An example of an image reading apparatus employed in the prior radiation image recording and reproducing system described above will now be explained by referring to FIG. 1. It is to be understood that an image reading apparatus may be constructed in such a way that an optical deflector such as a polygon mirror, a galvanometer mirror or the like is employed so as to deflect a laser beam and provide raster-scanning with the laser beam on the phosphorescent storage plate of a flat sheet type. Herein, a reading apparatus which employs a rotary drum winding a phosphorescent plate therearound will be described for convenience.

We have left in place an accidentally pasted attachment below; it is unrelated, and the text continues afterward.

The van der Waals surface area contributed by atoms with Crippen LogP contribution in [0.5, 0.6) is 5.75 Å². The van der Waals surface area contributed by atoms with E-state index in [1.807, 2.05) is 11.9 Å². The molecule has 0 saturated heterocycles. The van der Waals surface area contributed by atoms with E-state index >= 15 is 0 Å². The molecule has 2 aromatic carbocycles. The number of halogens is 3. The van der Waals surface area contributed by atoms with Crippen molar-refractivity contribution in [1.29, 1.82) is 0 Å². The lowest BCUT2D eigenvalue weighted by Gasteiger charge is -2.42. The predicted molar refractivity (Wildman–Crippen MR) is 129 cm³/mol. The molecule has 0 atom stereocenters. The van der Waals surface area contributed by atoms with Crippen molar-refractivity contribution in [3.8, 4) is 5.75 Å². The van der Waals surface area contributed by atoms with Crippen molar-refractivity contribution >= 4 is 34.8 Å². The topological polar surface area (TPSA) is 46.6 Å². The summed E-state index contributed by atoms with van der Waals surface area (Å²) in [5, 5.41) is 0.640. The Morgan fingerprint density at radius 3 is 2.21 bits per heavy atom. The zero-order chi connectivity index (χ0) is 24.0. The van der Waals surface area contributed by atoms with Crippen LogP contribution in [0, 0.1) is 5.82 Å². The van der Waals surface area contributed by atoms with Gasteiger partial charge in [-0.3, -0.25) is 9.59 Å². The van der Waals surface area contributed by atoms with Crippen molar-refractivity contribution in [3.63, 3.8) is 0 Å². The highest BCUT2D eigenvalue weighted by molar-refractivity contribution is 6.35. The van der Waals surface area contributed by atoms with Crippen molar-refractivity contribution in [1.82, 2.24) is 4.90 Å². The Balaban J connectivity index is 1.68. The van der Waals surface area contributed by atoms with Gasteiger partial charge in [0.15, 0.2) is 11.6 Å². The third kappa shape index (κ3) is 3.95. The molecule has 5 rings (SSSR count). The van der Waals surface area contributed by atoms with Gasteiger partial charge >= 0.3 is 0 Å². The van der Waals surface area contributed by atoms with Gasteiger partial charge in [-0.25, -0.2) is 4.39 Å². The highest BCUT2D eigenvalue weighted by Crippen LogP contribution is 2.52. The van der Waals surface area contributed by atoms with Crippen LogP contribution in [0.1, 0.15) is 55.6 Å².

In FIG. 1, numeral 1 designates a phosphorescent storage plate, and numeral 2 designates a high speed rotary drum with the phosphorescent plate 1 wound therearound. Numeral 3 designates a laser beam source adapted to generate a single laser beam, and numeral 4 a mirror adapted to direct the laser beam from the laser beam source 3 onto the phosphorescent plate 1. Numeral 5 designates a focusing lens, numeral 6 a filter the filtering characteristics of which are set such that the laser beam from the source 3 is shielded to allow only the phosphor light to pass therethrough, numeral 7 a photo multiplier (PMT), numeral 8 a current/voltage (I/V) converter, numeral 9 an amplifier, numeral 10 an analog/digital (A/D) converter, and numeral 11 a display.